Prior to surgery, an epidural was placed to optimize postoperative pain management; a right chest approach was utilized along with a 3-port technique. Robotic dissection began with the right pericardial fat pad and progressed both cranially and to the left. Both phrenic nerves could be well visualized using the 3-dimensional camera system, and both were preserved during skeletonization, which included all the surrounding fat and tissue (Figure 1). There was no evidence of pericardial involvement as the specimen was dissected free. The brachiocephalic vein was skeletonized and dissection proceeded into the neck to include both upper poles.

On postoperative day 1, Mr. D’s single chest tube was removed and he was discharged home that afternoon on oral narcotics. He required the narcotics for only the first week, resumed his dose of Mestinon, and was able to return to his normal activities after the second week. He continues on Mestinon therapy but at a declining dose two years later.

Enhanced chest CT

Computed Tomography for Thyoma

At Penn Medicine, patients with myasthenia gravis typically undergo computed tomography (CT) imaging to rule out concomitant thymoma. When a thymoma is identified (as in Figure 2), CT is used to characterize the tumor and to investigate the presence and extent of local invasion.

CT scans are also an important source of incidental findings of thymoma in patients assessed for diseases other than myasthenia gravis.

Access

Penn Neurology
Penn Medicine University City
8th Floor
3737 Market Street
Philadelphia, PA 19104

Thoracic Surgery
Penn Medicine University City
4th Floor
3737 Market Street
Philadelphia, PA 19104

About the Faculty Team

The Penn Medicine Myasthenia and Thymoma Program is comprised of a multidisciplinary team of thoracic surgeons, neurologists and other specialists dedicated to the comprehensive management of patients with myasthenia gravis and its associated effects and conditions, including thymoma.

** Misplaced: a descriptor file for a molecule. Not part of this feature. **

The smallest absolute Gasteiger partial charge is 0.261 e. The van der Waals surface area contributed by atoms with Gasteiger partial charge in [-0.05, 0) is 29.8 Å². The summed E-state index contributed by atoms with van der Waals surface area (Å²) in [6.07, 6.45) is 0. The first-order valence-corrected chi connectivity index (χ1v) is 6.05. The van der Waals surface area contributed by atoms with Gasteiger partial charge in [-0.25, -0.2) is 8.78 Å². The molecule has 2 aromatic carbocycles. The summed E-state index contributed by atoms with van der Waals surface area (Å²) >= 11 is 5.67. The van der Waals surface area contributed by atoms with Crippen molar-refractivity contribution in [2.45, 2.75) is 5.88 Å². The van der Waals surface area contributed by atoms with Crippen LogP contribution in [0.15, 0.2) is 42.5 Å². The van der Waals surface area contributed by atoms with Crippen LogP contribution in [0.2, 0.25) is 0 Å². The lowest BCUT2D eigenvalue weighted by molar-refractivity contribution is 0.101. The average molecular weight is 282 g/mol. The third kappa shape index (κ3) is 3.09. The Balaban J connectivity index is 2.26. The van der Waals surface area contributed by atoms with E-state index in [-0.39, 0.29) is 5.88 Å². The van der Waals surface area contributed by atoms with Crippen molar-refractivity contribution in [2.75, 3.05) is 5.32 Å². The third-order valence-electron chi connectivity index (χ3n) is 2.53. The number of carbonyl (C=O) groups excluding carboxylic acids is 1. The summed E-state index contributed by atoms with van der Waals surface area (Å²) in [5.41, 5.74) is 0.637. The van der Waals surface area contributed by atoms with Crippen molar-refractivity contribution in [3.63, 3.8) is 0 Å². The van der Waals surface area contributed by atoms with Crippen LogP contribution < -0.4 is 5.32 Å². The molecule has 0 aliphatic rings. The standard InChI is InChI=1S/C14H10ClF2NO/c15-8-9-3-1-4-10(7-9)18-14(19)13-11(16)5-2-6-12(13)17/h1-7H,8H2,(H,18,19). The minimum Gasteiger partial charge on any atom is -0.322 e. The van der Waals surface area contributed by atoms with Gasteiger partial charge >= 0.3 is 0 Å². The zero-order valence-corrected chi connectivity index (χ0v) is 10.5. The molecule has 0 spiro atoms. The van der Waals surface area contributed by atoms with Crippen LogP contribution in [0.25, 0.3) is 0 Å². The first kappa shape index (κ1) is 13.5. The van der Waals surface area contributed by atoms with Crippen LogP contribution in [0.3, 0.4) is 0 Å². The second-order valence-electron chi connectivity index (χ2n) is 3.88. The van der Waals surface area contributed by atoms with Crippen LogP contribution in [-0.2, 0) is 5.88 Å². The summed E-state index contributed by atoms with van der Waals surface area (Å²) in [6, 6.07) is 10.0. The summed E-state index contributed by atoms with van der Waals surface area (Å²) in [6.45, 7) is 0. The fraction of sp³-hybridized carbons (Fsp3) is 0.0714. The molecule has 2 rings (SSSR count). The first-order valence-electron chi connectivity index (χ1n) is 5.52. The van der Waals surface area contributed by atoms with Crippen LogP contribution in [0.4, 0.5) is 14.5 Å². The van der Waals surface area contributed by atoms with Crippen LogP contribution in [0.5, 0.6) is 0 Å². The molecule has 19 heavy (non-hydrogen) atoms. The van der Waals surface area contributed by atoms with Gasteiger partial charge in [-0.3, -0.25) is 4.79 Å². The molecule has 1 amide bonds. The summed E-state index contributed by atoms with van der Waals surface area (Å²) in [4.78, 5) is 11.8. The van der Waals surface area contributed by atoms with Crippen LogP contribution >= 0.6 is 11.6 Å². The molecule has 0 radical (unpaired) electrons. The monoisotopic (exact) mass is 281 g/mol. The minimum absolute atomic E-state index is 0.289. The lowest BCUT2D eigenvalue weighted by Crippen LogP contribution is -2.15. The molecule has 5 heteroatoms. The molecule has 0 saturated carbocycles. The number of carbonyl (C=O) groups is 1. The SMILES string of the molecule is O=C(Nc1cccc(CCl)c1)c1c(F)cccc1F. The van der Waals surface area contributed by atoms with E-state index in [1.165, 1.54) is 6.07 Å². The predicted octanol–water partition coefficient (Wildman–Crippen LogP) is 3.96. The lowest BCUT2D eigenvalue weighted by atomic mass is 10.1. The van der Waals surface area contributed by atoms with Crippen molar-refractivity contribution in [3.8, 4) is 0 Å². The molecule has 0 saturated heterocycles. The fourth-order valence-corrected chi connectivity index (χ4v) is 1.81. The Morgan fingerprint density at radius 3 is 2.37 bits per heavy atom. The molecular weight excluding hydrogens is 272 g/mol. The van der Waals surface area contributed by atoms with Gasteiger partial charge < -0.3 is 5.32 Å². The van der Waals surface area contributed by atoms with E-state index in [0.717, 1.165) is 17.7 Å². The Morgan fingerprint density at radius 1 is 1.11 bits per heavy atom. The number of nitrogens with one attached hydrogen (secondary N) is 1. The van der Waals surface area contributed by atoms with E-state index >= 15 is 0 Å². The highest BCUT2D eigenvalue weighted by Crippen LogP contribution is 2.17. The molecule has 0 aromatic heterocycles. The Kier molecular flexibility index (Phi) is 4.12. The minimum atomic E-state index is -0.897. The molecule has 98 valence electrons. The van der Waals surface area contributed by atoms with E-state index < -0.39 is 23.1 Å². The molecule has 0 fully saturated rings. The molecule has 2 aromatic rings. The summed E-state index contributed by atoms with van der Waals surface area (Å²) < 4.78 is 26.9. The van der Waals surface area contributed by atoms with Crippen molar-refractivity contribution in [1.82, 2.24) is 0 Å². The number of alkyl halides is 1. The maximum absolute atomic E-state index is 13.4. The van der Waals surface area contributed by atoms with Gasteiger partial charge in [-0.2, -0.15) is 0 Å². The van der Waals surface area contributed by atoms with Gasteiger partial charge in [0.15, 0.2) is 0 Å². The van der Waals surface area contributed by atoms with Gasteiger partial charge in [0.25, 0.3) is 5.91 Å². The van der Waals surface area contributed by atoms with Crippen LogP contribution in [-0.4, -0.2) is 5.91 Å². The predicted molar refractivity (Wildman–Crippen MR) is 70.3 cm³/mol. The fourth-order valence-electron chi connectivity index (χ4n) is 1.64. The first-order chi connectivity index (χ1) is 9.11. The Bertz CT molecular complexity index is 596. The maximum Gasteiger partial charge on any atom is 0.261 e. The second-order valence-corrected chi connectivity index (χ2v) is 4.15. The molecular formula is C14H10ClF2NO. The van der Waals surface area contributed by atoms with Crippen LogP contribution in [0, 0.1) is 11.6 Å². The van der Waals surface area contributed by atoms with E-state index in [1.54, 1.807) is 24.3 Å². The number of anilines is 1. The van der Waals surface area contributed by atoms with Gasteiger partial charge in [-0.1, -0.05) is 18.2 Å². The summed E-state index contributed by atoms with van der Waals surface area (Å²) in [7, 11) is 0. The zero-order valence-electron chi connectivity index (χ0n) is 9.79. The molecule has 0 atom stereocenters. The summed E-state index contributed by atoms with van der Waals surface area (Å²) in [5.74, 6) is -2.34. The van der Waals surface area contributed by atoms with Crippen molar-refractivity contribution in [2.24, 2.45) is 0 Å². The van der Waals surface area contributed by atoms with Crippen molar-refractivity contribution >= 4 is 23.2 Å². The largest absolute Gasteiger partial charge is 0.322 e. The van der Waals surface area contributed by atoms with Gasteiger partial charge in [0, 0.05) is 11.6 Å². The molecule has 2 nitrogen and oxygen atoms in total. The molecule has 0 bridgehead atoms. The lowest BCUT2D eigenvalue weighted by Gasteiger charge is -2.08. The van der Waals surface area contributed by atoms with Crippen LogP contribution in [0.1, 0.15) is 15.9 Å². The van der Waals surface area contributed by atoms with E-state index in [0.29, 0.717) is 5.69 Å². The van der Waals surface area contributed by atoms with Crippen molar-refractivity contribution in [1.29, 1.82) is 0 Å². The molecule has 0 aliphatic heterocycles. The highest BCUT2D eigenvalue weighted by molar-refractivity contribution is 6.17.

Additional Specialists

Christine H. Hosay, BSN,CMSN
Jeanmarie Salonia, PharmD

Published on: January 28, 2015

Penn Faculty Team

Alan D. Askenase, MD

Director, Nuclear Cardiology, Penn Presbyterian Medical Center

Clinical Associate Professor of Medicine

Evan W. Alley, MD, PhD

Chief, Division of Hematology and Medical Oncology, Penn Presbyterian Medical Center

Sami L. Khella, MD

Chief, Department of Neurology, Penn Presbyterian Medical Center

Professor of Clinical Neurology

Madhura A. Tamhankar, MD

Associate Professor of Ophthalmology at the Hospital of the University of Pennsylvania

Associate Professor of Neurology

Joel L. Deitz, MD

Medical Director, Medical Intensive Care Unit

Clinical Associate Professor of Medicine

Warren B. Gefter, MD, FACR

Division Chief, Cardiothoracic Imaging

Professor of Radiology at the Hospital of the University of Pennsylvania

Abigail T. Berman, MD, MSCE

Associate Director, Clinical, Penn Center for Precision Medicine

Assistant Professor of Radiation Oncology at the Hospital of the University of Pennsylvania

Taine T.V. Pechet, MD

Chief of Surgery, Penn Presbyterian Medical Center

Associate Professor of Clinical Surgery

Donald L. Siegel, MD, PhD

Director, Division of Transfusion Medicine and Therapeutic Pathology

Professor of Pathology and Laboratory Medicine at the Hospital of the University of Pennsylvania

Share This Page: